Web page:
Japanese Equities Hit 26-Year Low as Mitsubishi UFJ Seeks Capital

Includes: EWJ, MFG, MS, MTU, TYI, UB
by: Steven Towns

It has been an interesting trading day thus far in Japan. Stocks have moved triple-digits up and down, including a 350 point surge from the day’s low, all to finish the morning session up a modest 30 points. During that time, the Nikkei 225 fell as low as 7,486, taking it to a 26-year low — forget about the post-bubble trough! Initial selling was obviously induced by futures trading, in addition to media reports about banks needing to raise capital.

Weighing particularly heavy is a Kyodo News report citing sources close to the matter, saying Mitsubishi UFJ (JP: 8306) (NYSE:MTU) is planning to raise ¥1 trillion of capital ($10B) in preferred and common stock (see MarketWatch). Shares of MUFJ were last down 10.7% to ¥610 in morning trading. Given MUFJ’s recent investments involving Morgan Stanley (NYSE:MS) and UnionBanCal (UB), this is understandable, but dilution is a no-no for existing shareholders.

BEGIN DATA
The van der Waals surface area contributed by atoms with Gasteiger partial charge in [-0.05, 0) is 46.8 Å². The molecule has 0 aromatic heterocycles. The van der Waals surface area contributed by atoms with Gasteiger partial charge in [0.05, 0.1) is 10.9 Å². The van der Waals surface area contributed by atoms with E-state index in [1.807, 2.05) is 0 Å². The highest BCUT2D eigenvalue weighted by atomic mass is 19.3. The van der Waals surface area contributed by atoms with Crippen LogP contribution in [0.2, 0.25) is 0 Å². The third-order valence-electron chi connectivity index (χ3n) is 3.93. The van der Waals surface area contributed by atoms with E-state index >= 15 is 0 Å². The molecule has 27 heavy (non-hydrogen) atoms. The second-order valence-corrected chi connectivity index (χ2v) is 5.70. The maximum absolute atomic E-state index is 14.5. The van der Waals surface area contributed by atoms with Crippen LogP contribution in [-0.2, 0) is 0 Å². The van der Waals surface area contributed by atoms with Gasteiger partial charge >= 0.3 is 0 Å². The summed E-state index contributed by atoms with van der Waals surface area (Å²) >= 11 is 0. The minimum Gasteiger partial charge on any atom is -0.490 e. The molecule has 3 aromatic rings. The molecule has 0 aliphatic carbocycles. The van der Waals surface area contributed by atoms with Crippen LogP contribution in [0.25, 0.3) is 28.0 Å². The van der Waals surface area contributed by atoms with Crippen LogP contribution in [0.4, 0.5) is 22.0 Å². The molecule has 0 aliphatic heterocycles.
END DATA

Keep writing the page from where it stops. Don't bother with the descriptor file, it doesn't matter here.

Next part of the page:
MUFJ issued a statement, acknowledging the media reports, but saying “there has been no decision made” and the standard line of: “if any decision requiring disclosure is made in the future, we will make an immediate announcement.”

Separately, NHK reported rival mega banks Mitsui Sumitomo (JP: 8316) and Mizuho (JP: 8411) (NYSE:MFG) may also raise capital (see Bloomberg). Both were also last trading down over 10% to ¥242,000 and ¥391,000, respectively.

So much for the consensus view in the Western world that Japanese banks are “buys.” It is somewhat disturbing that MUFJ will likely be raising capital, but it is forgivable, I suppose, since they are making acquisitions that hopefully bring some growth (any growth really) and eventually boost the bottom-line. Meantime, pity the existing shareholders.

The other two mega banks raising capital, now that is another story, which brings some doubt to MUFJ’s positioning. The need for the capital needs to be explained! Is it the case that it’s nice to have and be able to hoard to preserve ratios? Or is it the case that cross-shareholdings and other investments have been nailed so hard that the capital is truly, urgently needed? This could be huge. And how about the regional banks, the insurers, and IBs?